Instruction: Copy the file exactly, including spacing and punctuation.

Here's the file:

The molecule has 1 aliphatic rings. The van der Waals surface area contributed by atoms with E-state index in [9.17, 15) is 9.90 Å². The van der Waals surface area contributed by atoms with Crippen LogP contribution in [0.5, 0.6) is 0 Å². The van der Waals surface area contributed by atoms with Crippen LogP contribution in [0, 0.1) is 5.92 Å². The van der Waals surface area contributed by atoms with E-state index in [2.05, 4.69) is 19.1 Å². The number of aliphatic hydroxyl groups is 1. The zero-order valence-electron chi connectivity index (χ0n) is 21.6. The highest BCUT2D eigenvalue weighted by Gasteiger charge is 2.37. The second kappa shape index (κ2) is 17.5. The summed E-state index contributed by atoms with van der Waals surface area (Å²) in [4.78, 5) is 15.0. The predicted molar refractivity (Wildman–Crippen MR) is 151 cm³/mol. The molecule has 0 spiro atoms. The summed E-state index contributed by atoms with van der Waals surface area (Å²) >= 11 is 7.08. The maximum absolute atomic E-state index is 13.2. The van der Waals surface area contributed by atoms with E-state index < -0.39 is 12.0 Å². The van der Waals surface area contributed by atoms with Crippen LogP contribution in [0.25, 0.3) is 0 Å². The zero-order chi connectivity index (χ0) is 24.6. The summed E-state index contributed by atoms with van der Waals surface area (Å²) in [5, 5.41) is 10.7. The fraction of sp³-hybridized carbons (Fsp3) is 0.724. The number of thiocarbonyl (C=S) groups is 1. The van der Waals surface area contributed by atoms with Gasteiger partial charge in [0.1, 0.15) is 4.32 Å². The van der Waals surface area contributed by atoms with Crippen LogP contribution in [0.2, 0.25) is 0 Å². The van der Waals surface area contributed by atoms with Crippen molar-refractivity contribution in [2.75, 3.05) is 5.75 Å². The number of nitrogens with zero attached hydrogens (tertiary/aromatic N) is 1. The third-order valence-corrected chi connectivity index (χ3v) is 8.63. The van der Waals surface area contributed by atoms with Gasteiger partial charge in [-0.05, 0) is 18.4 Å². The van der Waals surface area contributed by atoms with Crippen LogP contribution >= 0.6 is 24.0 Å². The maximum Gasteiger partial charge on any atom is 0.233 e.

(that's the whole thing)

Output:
The molecule has 1 aliphatic rings. The van der Waals surface area contributed by atoms with E-state index in [9.17, 15) is 9.90 Å². The van der Waals surface area contributed by atoms with Crippen LogP contribution in [0.5, 0.6) is 0 Å². The van der Waals surface area contributed by atoms with Crippen LogP contribution in [0, 0.1) is 5.92 Å². The van der Waals surface area contributed by atoms with E-state index in [2.05, 4.69) is 19.1 Å². The number of aliphatic hydroxyl groups is 1. The zero-order valence-electron chi connectivity index (χ0n) is 21.6. The highest BCUT2D eigenvalue weighted by Gasteiger charge is 2.37. The second kappa shape index (κ2) is 17.5. The summed E-state index contributed by atoms with van der Waals surface area (Å²) in [4.78, 5) is 15.0. The predicted molar refractivity (Wildman–Crippen MR) is 151 cm³/mol. The molecule has 0 spiro atoms. The summed E-state index contributed by atoms with van der Waals surface area (Å²) >= 11 is 7.08. The maximum absolute atomic E-state index is 13.2. The van der Waals surface area contributed by atoms with E-state index < -0.39 is 12.0 Å². The van der Waals surface area contributed by atoms with Crippen LogP contribution in [0.25, 0.3) is 0 Å². The zero-order chi connectivity index (χ0) is 24.6. The summed E-state index contributed by atoms with van der Waals surface area (Å²) in [5, 5.41) is 10.7. The fraction of sp³-hybridized carbons (Fsp3) is 0.724. The number of thiocarbonyl (C=S) groups is 1. The van der Waals surface area contributed by atoms with Gasteiger partial charge in [0.1, 0.15) is 4.32 Å². The van der Waals surface area contributed by atoms with Crippen LogP contribution in [0.2, 0.25) is 0 Å². The van der Waals surface area contributed by atoms with Crippen molar-refractivity contribution in [2.75, 3.05) is 5.75 Å². The number of nitrogens with zero attached hydrogens (tertiary/aromatic N) is 1. The third-order valence-corrected chi connectivity index (χ3v) is 8.63. The van der Waals surface area contributed by atoms with Gasteiger partial charge in [-0.05, 0) is 18.4 Å². The van der Waals surface area contributed by atoms with Crippen LogP contribution >= 0.6 is 24.0 Å². The maximum Gasteiger partial charge on any atom is 0.233 e.